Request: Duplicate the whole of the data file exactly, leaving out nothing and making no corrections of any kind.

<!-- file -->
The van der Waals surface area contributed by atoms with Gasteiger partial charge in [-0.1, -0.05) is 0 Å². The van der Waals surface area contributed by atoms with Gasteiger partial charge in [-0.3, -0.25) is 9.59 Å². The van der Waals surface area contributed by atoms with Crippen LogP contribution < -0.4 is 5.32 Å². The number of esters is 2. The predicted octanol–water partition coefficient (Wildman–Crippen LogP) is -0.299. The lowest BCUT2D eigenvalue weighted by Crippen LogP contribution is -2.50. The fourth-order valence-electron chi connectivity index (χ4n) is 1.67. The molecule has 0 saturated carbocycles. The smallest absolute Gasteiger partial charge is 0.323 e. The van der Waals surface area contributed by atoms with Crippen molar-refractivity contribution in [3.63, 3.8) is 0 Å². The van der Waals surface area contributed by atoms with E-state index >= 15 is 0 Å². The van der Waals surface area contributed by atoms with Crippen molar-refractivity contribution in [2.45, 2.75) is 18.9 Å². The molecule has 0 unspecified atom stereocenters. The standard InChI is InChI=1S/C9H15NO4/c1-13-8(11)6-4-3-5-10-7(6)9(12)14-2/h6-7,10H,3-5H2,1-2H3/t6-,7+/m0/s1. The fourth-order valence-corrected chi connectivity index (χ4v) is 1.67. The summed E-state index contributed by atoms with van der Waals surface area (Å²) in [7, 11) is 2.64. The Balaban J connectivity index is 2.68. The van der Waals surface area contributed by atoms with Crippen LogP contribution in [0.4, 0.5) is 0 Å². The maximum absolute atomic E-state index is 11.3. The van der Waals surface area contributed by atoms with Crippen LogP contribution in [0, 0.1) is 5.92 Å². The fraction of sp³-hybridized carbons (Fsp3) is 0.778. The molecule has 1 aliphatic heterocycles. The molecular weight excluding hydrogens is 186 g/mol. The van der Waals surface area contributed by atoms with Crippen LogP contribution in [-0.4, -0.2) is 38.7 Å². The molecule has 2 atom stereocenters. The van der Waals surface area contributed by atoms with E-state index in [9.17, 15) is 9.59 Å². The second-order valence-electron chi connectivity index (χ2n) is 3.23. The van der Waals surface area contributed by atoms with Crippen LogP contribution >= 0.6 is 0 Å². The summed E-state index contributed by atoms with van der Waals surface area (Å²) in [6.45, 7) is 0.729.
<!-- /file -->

The van der Waals surface area contributed by atoms with Gasteiger partial charge in [-0.1, -0.05) is 0 Å². The van der Waals surface area contributed by atoms with Gasteiger partial charge in [-0.3, -0.25) is 9.59 Å². The van der Waals surface area contributed by atoms with Crippen LogP contribution < -0.4 is 5.32 Å². The number of esters is 2. The predicted octanol–water partition coefficient (Wildman–Crippen LogP) is -0.299. The lowest BCUT2D eigenvalue weighted by Crippen LogP contribution is -2.50. The fourth-order valence-electron chi connectivity index (χ4n) is 1.67. The molecule has 0 saturated carbocycles. The smallest absolute Gasteiger partial charge is 0.323 e. The van der Waals surface area contributed by atoms with Crippen molar-refractivity contribution in [3.63, 3.8) is 0 Å². The van der Waals surface area contributed by atoms with E-state index >= 15 is 0 Å². The van der Waals surface area contributed by atoms with Crippen molar-refractivity contribution in [2.45, 2.75) is 18.9 Å². The molecule has 0 unspecified atom stereocenters. The standard InChI is InChI=1S/C9H15NO4/c1-13-8(11)6-4-3-5-10-7(6)9(12)14-2/h6-7,10H,3-5H2,1-2H3/t6-,7+/m0/s1. The fourth-order valence-corrected chi connectivity index (χ4v) is 1.67. The summed E-state index contributed by atoms with van der Waals surface area (Å²) in [7, 11) is 2.64. The Balaban J connectivity index is 2.68. The van der Waals surface area contributed by atoms with Crippen LogP contribution in [0.4, 0.5) is 0 Å². The maximum absolute atomic E-state index is 11.3. The van der Waals surface area contributed by atoms with Crippen LogP contribution in [0, 0.1) is 5.92 Å². The fraction of sp³-hybridized carbons (Fsp3) is 0.778. The molecule has 1 aliphatic heterocycles. The molecular weight excluding hydrogens is 186 g/mol. The van der Waals surface area contributed by atoms with Crippen LogP contribution in [-0.4, -0.2) is 38.7 Å². The molecule has 2 atom stereocenters. The van der Waals surface area contributed by atoms with E-state index in [9.17, 15) is 9.59 Å². The second-order valence-electron chi connectivity index (χ2n) is 3.23. The van der Waals surface area contributed by atoms with Crippen LogP contribution >= 0.6 is 0 Å². The summed E-state index contributed by atoms with van der Waals surface area (Å²) in [6.45, 7) is 0.729.